7 key steps in the University of New Haven’s reopening plan

University is relying on outdoor spaces and student leadership to complate the fall semester

Ensuring all students have been tested for coronavirus before returning to school is one of the biggest challenges University of New Haven leaders are focused on as they prepare to reopen for the fall semester.

The matter has become more urgent because Connecticut, which has among the lowest COVID rates in the nation, has issued travel and quarantine restrictions for people coming from states with high rates of transmission.

Testing delays in those other states are complicating efforts to have all students and faculty cleared for COVID before returning, says Summer McGee, the dean of the School of Health Sciences who is overseeing the university’s reopening as its COVID-19 coordinator.

“Our goal is to preserve all the best things about being on campus and campus life, and reimagine how a university can operate under the COVID constraints,” McGee says.

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Here are some of the key steps the university is taking:

1. The great outdoors: The university is relying on tents and outdoor areas to provide safer spaces for classes and other gatherings.

2. Relying on student leaders: Administrators will enlist student government members and other student leaders to ensure their classmates follow safety precautions such as wearing face coverings, social distancing and other responsible behaviors.

“We’ve been trying to emphasize that the semester is in their hands,” McGee says. “How long we’ll be able to operate depends on their behavior and their choices.”

Connecticut has not yet allowed the reopening of indoor bars, which have been significant sources of COVID transmissions among young people in other states, McGee says.

“We’re trying to create a culture of peer education and peer influencers, instead of using top-down lectures to try tell students they can’t do this and they can’t do that,” she says.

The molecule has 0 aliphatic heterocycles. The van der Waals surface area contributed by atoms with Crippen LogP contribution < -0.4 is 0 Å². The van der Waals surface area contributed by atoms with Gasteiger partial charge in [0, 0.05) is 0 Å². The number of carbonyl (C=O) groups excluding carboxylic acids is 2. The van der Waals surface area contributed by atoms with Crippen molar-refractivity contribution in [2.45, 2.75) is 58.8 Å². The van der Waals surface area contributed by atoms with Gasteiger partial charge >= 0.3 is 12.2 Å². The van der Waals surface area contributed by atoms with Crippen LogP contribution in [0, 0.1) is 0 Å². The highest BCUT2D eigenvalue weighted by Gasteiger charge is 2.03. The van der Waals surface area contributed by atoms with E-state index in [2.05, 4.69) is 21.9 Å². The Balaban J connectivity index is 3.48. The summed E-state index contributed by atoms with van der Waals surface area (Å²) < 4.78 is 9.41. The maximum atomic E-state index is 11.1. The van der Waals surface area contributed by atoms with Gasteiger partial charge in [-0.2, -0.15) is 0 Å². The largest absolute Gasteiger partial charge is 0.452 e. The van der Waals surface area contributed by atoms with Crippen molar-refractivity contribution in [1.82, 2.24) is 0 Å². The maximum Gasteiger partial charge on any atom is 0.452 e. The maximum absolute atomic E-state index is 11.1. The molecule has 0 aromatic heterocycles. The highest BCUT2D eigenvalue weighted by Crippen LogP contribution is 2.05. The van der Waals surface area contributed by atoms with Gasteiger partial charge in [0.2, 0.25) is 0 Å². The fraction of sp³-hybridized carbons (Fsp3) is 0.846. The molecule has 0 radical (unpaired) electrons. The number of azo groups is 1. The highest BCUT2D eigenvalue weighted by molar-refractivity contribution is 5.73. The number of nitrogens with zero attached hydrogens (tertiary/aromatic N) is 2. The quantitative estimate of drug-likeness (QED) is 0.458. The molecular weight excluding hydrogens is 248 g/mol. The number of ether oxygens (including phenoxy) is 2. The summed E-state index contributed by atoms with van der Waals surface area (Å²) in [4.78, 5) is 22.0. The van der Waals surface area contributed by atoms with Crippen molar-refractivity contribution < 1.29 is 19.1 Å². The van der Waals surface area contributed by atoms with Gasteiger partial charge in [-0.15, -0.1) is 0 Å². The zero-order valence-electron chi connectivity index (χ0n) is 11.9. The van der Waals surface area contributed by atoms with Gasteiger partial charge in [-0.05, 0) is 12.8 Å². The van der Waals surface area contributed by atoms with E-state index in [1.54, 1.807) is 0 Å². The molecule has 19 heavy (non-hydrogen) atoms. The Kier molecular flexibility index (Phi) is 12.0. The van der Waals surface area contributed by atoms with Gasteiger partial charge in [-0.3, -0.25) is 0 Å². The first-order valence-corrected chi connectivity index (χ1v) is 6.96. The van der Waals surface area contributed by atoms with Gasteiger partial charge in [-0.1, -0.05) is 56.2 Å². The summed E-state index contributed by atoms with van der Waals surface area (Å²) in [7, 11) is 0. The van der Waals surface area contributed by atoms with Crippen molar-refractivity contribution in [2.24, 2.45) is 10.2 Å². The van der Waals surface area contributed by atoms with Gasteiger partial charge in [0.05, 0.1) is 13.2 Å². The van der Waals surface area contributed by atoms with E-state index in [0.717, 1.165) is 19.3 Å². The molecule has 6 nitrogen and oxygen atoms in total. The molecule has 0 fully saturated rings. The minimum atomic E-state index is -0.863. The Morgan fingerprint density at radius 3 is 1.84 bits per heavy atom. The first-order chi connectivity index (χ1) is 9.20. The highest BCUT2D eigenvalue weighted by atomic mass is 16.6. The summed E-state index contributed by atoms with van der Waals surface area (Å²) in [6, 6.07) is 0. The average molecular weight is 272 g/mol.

3. Repurposing rooms: With many university staffers working remotely, large office spaces have been converted into the classrooms. Large dining halls also will serve as classroom and event space.

“We’ve used every bit of available space on campus,” McGee says,

4. Reduced capacity: Occupancy of residence halls will be reduced by 40% to 50%, though some students will live in double rooms. Density in laundry rooms, dining halls and other common areas will also be reduced.

5. Weekly testing: Per state of Connecticut regulations, 5% of the campus population will be tested at random for COVID each week. These tests should help identify students or staff who are asymptomatic.

All staff and students will be asked to monitor for symptoms each day and stay home, or in their residence hall, if they feel ill. The university is offering an app staff and students can use to conduct daily symptom checks.

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6. Online options: If students have to stay home, course materials will be recorded and provided online. Faculty also will be asked to record courses should they fall ill and have to stay home.

7. Campuswide cooperation: The key to completing the fall semester will be keeping community transmissions down. That will require strict adherence to all safety precautions by everyone one campus.

“With a high level of compliance with mask-wearing and physical distancing, combined with test, I’m cautiously optimistic we’ll be able to get through the fall semester,” she says. “We have to make sure everybody remains vigilant.”

UB’s coronavirus page offers complete coverage of the impacts on higher ed.

Matt Zalaznick
Matt Zalaznick
Matt Zalaznick is a life-long journalist. Prior to writing for District Administration he worked in daily news all over the country, from the NYC suburbs to the Rocky Mountains, Silicon Valley and the U.S. Virgin Islands. He's also in a band.

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